Engineer - Mostly Concerned with Central Banking

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posted on Jun, 14 2013 @ 07:57 PM
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All,

I'm an engineer in the States who reads a lot - mostly Zerohedge - and always look for ways to end the Federal Reserve. I am also a proponent of decentralization and would appreciate any tips on ways to provide services to local communities in order to earn a living. I do have a 3D printer, a Makerbot 2X, so I know that is a major possibility for earning a living, but I am looking for any ideas on what I can make.

Glad to be here and best wishes to everyone.




posted on Jun, 14 2013 @ 08:09 PM
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Welcome....
I want a printer...

Be like me.
Advertise for investments in FOREX to the everyday man trying to pay the bills. In the forex scene we do battle with the central banks around the world, each in their time session.
The fed.....sap suckers.. Bernanke's speech next week will make the everyday man a bundle. it will end this latest market slow-down.
Yep, do battle with big banks.
edit on 14-6-2013 by GBP/JPY because: Yahuweh...the coolest of names, I swear
edit on 14-6-2013 by GBP/JPY because: Yahuweh...the coolest of names, I swear
edit on 14-6-2013 by GBP/JPY because: Yahuweh...the coolest of names, I swear



posted on Jun, 14 2013 @ 08:10 PM
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Hello and welcome!

What are the dimensions of the objects you are able to print with your printer?

Start with household items like cups/plates, so you'll only need to visit the stores for things you cannot print.

Not sure if you can make a living from manufacturing objects though, since usually you'll have to pay for the blueprints you use to print them, unless you plan on designing your own. The cost/benefit of selling your products probably won't beat the mass scale manufacturing in supermarkets.

Have fun with the 3D printer, thinking about getting one in the future.



posted on Jun, 14 2013 @ 08:42 PM
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Howdy do...

I'm also concerned with banking and used to work for one in the loan processing department.

My printing idea's would be anything needed in the medical field, eye glasses, hearing aids, and toys.

If you get a chance post some pics you may have of the things you've printed...I'm curious about this 3D printing.

I believe it would also be cool if I could print out some shoes, belts and hats....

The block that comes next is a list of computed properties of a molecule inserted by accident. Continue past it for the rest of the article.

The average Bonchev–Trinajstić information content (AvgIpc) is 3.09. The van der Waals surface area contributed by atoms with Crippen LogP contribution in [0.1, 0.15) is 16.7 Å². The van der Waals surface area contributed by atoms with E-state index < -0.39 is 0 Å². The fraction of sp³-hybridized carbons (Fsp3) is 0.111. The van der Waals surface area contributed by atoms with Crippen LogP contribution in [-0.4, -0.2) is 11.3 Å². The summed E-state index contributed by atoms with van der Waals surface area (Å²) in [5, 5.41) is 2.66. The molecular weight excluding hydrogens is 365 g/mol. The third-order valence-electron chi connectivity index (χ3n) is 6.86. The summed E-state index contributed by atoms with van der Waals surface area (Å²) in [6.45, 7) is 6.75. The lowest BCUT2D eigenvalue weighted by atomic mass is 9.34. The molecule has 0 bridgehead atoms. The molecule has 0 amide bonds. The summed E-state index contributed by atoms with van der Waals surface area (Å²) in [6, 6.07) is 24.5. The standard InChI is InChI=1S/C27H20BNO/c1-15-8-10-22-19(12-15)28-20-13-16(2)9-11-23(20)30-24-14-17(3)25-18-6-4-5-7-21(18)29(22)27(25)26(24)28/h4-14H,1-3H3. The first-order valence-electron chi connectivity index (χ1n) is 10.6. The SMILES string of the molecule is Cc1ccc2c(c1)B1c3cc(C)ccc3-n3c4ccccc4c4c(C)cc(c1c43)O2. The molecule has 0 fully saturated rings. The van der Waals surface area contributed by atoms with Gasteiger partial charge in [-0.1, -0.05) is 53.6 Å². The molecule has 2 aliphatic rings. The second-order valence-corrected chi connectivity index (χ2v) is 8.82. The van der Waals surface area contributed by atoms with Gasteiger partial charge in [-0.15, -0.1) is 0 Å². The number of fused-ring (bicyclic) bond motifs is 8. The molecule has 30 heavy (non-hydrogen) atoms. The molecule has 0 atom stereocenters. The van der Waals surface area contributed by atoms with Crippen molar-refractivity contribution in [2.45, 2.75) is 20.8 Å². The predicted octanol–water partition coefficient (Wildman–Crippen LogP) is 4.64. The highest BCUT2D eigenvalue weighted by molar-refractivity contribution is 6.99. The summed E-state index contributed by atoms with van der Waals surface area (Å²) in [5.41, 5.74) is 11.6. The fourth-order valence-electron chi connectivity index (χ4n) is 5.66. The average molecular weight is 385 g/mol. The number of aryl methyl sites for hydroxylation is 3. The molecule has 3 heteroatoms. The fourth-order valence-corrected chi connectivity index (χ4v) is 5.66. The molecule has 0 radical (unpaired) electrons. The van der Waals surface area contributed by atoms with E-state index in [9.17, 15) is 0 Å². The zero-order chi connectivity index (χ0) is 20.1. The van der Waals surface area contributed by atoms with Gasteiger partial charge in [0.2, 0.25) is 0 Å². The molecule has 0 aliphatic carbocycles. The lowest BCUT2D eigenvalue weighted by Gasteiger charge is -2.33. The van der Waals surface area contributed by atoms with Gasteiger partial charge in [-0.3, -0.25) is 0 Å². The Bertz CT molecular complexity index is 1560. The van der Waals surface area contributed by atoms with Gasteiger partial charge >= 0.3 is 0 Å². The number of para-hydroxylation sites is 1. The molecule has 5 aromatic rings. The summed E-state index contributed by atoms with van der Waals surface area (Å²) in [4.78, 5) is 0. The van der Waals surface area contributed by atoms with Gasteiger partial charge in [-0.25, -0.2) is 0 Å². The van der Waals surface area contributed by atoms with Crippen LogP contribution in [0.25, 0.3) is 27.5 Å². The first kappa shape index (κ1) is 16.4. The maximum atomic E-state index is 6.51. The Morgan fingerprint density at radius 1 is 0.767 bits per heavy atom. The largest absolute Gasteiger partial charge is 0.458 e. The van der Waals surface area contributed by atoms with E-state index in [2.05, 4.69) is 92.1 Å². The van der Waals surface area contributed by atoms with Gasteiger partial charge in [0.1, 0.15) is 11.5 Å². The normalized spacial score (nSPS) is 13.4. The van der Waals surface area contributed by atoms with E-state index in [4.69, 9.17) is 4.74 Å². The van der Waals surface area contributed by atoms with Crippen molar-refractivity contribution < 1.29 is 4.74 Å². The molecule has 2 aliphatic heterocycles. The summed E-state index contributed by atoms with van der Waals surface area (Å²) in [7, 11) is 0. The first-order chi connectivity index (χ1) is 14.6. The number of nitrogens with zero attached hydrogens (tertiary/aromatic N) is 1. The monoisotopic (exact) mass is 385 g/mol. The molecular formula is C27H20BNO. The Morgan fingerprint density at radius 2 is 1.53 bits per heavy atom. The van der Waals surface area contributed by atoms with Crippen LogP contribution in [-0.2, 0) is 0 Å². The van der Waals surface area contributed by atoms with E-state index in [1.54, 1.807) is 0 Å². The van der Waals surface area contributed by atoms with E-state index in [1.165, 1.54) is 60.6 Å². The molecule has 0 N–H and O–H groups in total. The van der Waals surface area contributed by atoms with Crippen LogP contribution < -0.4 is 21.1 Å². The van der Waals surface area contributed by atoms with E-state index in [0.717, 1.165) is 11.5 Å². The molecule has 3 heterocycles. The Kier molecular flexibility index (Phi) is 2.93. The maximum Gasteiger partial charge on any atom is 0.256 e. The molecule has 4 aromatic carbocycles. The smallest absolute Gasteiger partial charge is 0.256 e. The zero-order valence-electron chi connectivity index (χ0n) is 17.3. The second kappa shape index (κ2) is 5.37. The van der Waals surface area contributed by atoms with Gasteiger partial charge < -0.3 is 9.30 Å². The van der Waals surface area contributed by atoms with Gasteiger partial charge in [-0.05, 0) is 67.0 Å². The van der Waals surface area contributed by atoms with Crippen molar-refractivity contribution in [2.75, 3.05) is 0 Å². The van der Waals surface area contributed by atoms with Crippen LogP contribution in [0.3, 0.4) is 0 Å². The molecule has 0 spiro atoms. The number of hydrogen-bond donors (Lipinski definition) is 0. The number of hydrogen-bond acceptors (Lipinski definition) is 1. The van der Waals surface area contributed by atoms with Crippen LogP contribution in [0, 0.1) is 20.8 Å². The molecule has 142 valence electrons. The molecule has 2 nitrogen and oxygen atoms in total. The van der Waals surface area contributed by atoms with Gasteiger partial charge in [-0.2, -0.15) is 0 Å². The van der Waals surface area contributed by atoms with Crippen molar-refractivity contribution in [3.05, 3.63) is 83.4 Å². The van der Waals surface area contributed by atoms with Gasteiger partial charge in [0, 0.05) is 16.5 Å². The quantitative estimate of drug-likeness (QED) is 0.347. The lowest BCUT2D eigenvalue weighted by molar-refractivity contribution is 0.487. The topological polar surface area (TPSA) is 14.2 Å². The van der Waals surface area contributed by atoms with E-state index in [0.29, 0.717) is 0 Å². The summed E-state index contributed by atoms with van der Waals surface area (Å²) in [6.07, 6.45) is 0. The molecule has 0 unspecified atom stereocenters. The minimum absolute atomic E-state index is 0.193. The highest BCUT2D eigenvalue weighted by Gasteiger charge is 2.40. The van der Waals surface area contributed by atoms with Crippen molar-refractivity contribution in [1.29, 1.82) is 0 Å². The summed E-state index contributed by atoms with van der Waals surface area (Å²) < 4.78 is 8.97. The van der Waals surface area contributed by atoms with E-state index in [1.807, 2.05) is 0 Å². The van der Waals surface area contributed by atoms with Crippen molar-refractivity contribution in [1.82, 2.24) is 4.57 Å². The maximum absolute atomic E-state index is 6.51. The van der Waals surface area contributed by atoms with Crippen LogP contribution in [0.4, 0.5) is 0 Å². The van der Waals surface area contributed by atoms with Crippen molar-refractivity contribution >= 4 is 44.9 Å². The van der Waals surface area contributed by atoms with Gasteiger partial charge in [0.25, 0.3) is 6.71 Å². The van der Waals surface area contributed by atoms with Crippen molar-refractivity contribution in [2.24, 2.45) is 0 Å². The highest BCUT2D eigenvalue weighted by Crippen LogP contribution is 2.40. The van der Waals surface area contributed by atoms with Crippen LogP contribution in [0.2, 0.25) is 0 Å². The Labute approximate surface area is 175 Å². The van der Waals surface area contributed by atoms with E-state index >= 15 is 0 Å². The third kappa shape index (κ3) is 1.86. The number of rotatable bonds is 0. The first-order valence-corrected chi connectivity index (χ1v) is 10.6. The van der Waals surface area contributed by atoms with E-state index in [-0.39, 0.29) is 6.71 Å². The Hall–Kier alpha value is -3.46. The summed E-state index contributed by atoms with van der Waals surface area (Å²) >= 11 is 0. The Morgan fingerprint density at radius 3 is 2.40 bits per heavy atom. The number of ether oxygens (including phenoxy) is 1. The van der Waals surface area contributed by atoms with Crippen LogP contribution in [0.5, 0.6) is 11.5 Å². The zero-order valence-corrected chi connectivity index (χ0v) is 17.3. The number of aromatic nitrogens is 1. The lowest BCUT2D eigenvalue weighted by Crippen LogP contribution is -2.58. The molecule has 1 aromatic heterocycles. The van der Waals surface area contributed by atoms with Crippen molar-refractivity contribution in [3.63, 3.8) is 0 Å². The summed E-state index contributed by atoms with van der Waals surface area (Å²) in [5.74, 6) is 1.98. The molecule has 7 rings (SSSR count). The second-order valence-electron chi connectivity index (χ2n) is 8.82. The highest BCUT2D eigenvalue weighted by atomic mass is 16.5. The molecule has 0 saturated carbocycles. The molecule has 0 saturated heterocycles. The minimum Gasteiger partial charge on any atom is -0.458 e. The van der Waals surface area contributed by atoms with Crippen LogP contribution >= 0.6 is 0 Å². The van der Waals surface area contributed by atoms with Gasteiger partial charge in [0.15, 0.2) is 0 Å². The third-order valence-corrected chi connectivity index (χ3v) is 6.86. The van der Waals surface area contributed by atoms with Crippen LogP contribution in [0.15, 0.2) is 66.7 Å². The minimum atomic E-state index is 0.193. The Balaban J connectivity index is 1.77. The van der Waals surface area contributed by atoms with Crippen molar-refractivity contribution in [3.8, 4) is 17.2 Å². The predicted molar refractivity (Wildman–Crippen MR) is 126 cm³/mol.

posted on Jun, 14 2013 @ 08:50 PM
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reply to post by apcbm4
 


What to Make. .. ?

Currency Plates. . Most certainly.



Right away you might want to apply for a Firearms Manufacturing License. It takes about 6 months to get one.

P.S. .. ... . Welcome
edit on 14-6-2013 by ShadellacZumbrum because: (no reason given)



posted on Jun, 14 2013 @ 10:14 PM
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Answering several questions here, sorry for the length.

Here’s the example I like to give for the uninitiated to the modern miracle that is 3D printing: Jay Leno had a part for a 1907 steam car break. Obviously, no one makes those parts anymore, but he used a machine (a Kinect can actually be used) to “scan” the part’s shape, he 3D printed the object, put the part back in the car, and the car worked!

www.popularmechanics.com...

Basically, you have a spool of plastic that feeds into a small furnace and a robotic track moves the extruder around and places plastic layer by layer to fabricate real objects (I'm a visual person - you have to watch a video to really understand what it does). Right now, 3D printing is mostly ABS plastic, but metal 3D printing is also common and I am reading stories about 3D printing of food, leather, and biological parts. What you can print is truly up to the imagination. Some 3D printers are only a few hundred dollars now and 3D printers can even assemble new 3D printers! You just have to buy the metal frame and motor essentially.

We plan on creating our own models using CAD software (right now FreeCAD because it is free and we are broke), but you can also scan real parts to save the effort of modeling something (since it can get difficult quick). Patents are one area that current companies will use to fight 3D printing, but you cannot patent useful things like gears or chairs, only designs or unique features. The build volume is about 10” x 6” x 6”, which doesn’t sound like much, but when you think about it, there are millions of small plastic objects that frequently break.

It is true that you can make your own cups and other such objects, but at this time the plastic costs about $15 / kg (2.2 pounds), so smaller objects are much more economical. The ABS plastic itself costs about $0.10 a pound, so if we took raw plastic and melted it ourselves with an extruder, it would be much cheaper and thus economical to make larger objects. Eventually, though, the price of ABS plastic spools will come down substantially as more people make them.